2019-01-09 / Local News

Consider this for a resolution: Give your soils a check-up this year

By Don Donovan
District Conservationist, NRCS

Those of us in agriculture have seen and will continue to see and hear the term “soil health” pop up more and more in the months ahead. First of all, what is meant by soil health? In general, soil health can be regarded as overall soil quality, or you might say that it refers to the environment a soil provides for plant growth.

I want to draw attention to the aspect of soil health that deals with the balance and quantity of beneficial microbial life in the soil. Soil with a healthy population of both bacteria and fungi will provide many agricultural benefits resulting from improved aggregation, nutrient cycling, and organic matter production.

I am guessing most land users have not thought much about soil life. You may be aware of the good things that visible organisms such as earthworms do for the soil. However, we should also be concerned with the part that microscopic organisms play in soil function. It has a lot to do with the battle between bacteria and fungi for the resources within the root zone of our crop plants.

An important aspect of soil biology is that certain types of fungi are critical in aggregating soil, which improves natural drainage and at the same time, water-holding capacity, among other benefits, as well as enhancing the ability of plant roots to take up nutrients. So, the biological condition of the soil has a big impact on other characteristics that we are used to seeing, such as drainage, tilth, residue decomposition, and plant condition.

You may be wondering how to evaluate soil health. Most of us do not have a microbiology lab in the shop…soil microbial analysis is actually a possibility, but these tests are not yet widely available. There are simpler ways to evaluate soil health through some simple observations of soil condition. A shovel full of soil, especially when compared to that of other fields with different soil types or management, can tell us a lot about soil structure (aggregation), drainage, and whether there are concerns such as compaction. Earthworms are always a good sign.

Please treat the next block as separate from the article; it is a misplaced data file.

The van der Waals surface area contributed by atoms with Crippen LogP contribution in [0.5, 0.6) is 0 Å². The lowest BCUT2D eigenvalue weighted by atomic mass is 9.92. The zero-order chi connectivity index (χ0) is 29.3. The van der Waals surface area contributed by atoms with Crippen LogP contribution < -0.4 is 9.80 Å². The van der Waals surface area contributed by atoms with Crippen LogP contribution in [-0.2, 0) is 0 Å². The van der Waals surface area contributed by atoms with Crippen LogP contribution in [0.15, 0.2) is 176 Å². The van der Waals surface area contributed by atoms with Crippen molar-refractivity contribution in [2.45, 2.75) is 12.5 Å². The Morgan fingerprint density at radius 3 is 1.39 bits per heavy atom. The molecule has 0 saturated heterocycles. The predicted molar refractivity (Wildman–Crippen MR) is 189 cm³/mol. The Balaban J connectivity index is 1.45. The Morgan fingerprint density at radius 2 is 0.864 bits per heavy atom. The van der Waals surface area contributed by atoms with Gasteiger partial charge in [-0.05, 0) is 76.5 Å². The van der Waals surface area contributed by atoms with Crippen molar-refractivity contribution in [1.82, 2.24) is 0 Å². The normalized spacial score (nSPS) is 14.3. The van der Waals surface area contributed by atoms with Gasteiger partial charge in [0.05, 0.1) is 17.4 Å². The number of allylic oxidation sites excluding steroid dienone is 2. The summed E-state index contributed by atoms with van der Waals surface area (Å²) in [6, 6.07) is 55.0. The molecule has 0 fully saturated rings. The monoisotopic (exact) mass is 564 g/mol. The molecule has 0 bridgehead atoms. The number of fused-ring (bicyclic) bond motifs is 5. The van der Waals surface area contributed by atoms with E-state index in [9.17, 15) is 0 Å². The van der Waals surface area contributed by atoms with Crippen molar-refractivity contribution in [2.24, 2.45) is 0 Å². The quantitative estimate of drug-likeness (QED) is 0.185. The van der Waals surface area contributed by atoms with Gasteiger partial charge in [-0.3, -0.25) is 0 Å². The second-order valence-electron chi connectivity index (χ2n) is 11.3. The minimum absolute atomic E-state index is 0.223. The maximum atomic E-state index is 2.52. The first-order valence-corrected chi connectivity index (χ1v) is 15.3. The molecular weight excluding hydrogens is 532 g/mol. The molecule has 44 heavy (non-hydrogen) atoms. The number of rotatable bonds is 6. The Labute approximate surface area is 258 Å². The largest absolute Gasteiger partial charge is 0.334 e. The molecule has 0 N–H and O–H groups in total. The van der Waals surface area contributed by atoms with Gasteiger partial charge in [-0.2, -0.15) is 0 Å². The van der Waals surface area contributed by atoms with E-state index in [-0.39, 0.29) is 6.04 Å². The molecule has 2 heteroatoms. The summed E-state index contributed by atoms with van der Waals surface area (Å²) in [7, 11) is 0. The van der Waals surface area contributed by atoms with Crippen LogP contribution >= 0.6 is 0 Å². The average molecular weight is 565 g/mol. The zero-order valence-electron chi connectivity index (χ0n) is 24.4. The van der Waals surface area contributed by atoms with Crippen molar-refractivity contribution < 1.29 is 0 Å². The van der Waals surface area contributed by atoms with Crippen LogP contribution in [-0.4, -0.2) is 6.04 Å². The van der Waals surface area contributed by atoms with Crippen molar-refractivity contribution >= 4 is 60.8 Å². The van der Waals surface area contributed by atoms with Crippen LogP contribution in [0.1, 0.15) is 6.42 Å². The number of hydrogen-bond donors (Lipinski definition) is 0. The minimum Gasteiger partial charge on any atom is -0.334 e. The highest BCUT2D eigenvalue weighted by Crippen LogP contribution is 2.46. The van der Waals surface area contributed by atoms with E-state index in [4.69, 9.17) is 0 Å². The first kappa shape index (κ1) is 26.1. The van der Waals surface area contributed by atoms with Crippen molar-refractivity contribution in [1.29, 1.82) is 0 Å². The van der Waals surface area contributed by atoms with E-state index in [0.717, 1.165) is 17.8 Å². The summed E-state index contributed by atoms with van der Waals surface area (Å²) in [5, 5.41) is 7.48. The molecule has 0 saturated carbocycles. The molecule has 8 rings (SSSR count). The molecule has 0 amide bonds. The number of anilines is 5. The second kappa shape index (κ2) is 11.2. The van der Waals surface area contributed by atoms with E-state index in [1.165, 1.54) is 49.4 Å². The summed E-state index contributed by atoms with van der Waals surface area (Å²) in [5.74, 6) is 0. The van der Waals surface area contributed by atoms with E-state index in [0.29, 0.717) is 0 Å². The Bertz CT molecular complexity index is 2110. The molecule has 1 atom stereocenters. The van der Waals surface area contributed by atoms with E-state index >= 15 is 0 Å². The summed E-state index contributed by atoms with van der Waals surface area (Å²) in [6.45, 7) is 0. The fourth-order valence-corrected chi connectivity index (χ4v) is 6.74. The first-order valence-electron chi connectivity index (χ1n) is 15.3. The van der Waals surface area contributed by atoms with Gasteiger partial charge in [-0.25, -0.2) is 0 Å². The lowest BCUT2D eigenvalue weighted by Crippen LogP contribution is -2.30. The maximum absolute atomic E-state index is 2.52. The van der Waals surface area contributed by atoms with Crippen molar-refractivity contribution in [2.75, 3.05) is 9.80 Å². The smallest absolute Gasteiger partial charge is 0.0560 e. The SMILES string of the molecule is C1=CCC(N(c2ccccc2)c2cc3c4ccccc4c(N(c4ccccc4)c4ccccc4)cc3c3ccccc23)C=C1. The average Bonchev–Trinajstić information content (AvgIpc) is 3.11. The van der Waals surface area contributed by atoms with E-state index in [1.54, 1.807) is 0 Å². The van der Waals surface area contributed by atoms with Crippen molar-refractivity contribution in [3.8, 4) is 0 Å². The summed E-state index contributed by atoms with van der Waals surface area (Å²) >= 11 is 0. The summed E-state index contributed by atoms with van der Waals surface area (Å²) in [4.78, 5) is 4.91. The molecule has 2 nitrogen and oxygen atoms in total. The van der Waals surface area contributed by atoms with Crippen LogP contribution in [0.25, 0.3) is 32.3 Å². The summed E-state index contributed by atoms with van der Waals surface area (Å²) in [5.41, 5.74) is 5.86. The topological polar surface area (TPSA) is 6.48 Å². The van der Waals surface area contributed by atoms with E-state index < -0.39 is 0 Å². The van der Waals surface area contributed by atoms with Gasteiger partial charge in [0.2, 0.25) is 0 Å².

A soil test report is another good tool to use. If your organic matter (OM) content is decreasing over time, it is likely your soil health is declining with it; or, if you note an OM percent increase over several sampling cycles, that is definitely a good indication. In my opinion, building soil OM should be a high priority in a soil health management system.

A healthy soil is a more productive soil – now how do we manage for it? It boils down to two basic principles: Disturb the soil as little as possible and keep something growing in the field as much of the time as possible. The impact of tillage is not easily seen over a short period of time, but over years and decades, the effect is destructive to soil health. Tillage does in fact destroy soil organic matter, in addition to the potential for erosion, tillage results in the breakup of soil aggregates which house beneficial fungi and allow soil bacteria to go on a feeding frenzy with newly exposed sugars and other “glues” that bind soil aggregates. In short, soil bacteria literally eat a small portion of soil OM after tillage, all the while multiplying and disrupting microbial balance, which makes it more difficult for the soil to re-establish structure.

As for the second principle, any crop farmer serious about improving soil function should consider cover crops. The fungi that benefit our crops need living plant roots to thrive. Cover crops offer many agronomic benefits, and important among them is the maintenance of mycorrhizal fungi that live in association with plant roots and increase nutrient uptake. Your cover crop will also generate organic matter, reduce erosion, and do work for you that no piece of equipment can match.

If interested in the health of your soil, contact District Conservationist Celia Tharp at the local Natural Resource Conservation Service or NRCS office at (765) 564-4480 ext. 3. Together, you can visit the farm and discuss strategies to improve soil function. There are financial assistance programs available to help with changes to your system.

Return to top